I figure that "tacoing" is a typo but I can't work out what it should be.

What is a taco, or tacoing a wheel?

Originally from this question

1 Answer 1


To taco a wheel means you've bent it so badly its a write-off and cannot be salvaged through truing.

This is significantly worse than going out of true, because the rim will be creased or torn, spoke holes will be pulled through on the outside of the taco curve. A damaged rim alone is not a taco, there has to be a folded wheel to earn the title.

Examples: from http://blog.bikeridr.com/wp-content/uploads/2011/07/WheelTaco.jpg


Tacoing normally happens on the front wheel, and the usual cause is side-loads caused by having the wheel not facing the direction of your travel. That is, an aggressive turn, or a poorly landed jump can all push the rim over, exceeding the wheel's lateral strength maximum limits.

A Taco in progress: from http://i.imgur.com/qR5RnYt.jpg Thankfully this chap already has his full-face helmet on; going to need it in about 1/20 of a second. Video http://www.pinkbike.com/video/91552 More info https://i.sstatic.net/PDa6f.jpg .


Why is it called a Taco? because the wheel looks vaguely like the Mexican/American taco

enter image description here

Other Names

  • Potato Chip - tend to be less damaging than a taco, and can be stomped back to shape.

  • Buckled / Buckling - this may or may not be damaged beyond recovery. I've heard it used for both tacoed wheels and also wheels that are slightly out of true.

  • others? Feel free to edit them in here.


The rider is pretty likely to have suffered physical injury too - Collarbones are are particularly vulnerable because the rider has gone Over The Bars (OTB) as the bike stops.

The wheel is very probably scrap. The best fix is to replace the whole wheel (rim/spokes/hub/QR/axle/rotor)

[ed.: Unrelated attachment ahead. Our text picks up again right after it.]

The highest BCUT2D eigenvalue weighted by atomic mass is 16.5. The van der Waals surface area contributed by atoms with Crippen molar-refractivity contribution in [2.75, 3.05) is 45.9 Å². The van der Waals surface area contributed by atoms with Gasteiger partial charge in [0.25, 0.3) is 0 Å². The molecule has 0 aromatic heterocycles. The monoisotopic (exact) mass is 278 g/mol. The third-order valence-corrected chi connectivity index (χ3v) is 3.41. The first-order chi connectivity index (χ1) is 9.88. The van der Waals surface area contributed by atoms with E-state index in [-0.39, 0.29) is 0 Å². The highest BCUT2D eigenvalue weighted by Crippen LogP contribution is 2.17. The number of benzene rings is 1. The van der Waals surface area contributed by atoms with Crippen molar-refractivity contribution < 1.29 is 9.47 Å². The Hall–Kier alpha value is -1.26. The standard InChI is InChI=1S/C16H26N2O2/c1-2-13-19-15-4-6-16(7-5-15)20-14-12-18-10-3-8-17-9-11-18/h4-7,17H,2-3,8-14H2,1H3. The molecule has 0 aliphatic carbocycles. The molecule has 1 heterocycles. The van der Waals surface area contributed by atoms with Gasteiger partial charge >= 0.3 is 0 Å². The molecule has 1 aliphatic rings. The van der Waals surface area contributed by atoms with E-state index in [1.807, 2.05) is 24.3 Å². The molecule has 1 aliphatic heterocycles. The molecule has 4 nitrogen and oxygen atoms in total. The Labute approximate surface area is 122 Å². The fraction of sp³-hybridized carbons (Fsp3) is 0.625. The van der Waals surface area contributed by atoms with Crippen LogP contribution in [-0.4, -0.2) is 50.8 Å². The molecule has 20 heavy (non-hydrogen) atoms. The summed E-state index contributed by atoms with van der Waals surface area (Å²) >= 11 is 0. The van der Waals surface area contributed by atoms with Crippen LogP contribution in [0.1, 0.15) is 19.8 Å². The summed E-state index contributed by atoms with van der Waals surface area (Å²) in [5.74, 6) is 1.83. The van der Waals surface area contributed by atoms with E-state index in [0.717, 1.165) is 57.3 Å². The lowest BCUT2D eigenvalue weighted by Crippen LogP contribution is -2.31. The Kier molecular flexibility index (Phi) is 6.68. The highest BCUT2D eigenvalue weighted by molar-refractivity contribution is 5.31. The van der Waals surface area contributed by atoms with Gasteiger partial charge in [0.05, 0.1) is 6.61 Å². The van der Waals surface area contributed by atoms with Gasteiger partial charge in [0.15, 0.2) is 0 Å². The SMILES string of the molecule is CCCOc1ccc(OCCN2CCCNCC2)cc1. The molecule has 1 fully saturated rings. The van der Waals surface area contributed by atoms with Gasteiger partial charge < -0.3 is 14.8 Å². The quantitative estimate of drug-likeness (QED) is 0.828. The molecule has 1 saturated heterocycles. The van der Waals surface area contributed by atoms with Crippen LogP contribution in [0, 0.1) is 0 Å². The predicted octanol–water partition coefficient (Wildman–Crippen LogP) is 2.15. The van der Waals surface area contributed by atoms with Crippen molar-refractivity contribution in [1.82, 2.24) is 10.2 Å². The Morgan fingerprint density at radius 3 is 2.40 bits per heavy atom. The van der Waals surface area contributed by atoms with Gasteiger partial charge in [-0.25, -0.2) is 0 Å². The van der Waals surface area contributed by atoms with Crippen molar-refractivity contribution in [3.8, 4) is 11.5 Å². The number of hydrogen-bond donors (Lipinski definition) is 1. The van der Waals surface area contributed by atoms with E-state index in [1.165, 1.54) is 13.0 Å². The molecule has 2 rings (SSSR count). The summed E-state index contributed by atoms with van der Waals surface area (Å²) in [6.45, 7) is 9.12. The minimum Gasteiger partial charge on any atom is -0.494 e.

You should be able to salvage the tyre/tube, but examine closely the bead near the fold. Stretching may stop it from seating safely on the new rim.

Also check the forks closely. Look for damage to the legs, and misalignment. If you have problems getting the wheel out/in because the dropouts are too close OR too far apart then the fork needs servicing, or full replacement.

Headsets can suffer as well due to the leverage applied, putting steering bearings under additional load. Any doubts and you should disassemble the headset, and examine the steerer for bending, bearings for damage, and cups for dents.

Frames - a classic pattern of damage on older steel bikes was a ring of rust around the top tube and the down tube, approximately 50mm/2 inches aft of the headset weld or 25mm/1 inch after the end of a lug. However modern alloy bikes tend to be much better at resisting damage here. Do inspect for cracks, and include a periodic crack check in your usual maintenance procedure.

At best, you will be able to reuse the hub and rotor, and relate them onto a replacement rim and spokes. Examine them very closely for damage before reuse. Reusing spokes/nipples is a bad idea because the ones on the outside of the taco have been stressed and could be elongated. So the minimum damage is a new rim and spokes.

  • 3
    Taco'd wheels in a lot of cases do not need to be written off. In a decent number of cases (esp. on road riding), the rim is not actually bent permanently, but flexed out. With a bit of elbow grease and work, you can have a perfectly ridable wheel again (even as an on-road repair).
    – Batman
    Commented Jan 24, 2017 at 20:20
  • 2
    I've also heard this referred to as a potato chip
    – Paul
    Commented Jan 24, 2017 at 20:29
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    @Batman then its a difference of degree thing - if it can be unbent then its not tacoed, just a bent or badly out of true wheel. The examples above will have suffered tearing of the rim's metal.
    – Criggie
    Commented Jan 24, 2017 at 20:32
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    @batman Then its not a taco. Perhaps the defining difference is whether there was a crunch (like biting into a crispy taco) vs it is bent, like a potato chip. This may be a regional distinction, but tacoed is another way of saying the wheel is dead. If its not dead, its not a taco.
    – Criggie
    Commented Jan 24, 2017 at 22:07
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    If the rim is taco-shaped it underwent defformation that high it must have ben made of Ni-Ti superelastic alloy to have a chance to be reused. If the rim is potato chip-shaped there is still high chance it underwent plastic deformation and thus it's very bad idea to reuse it.
    – Crowley
    Commented Jan 25, 2017 at 15:20

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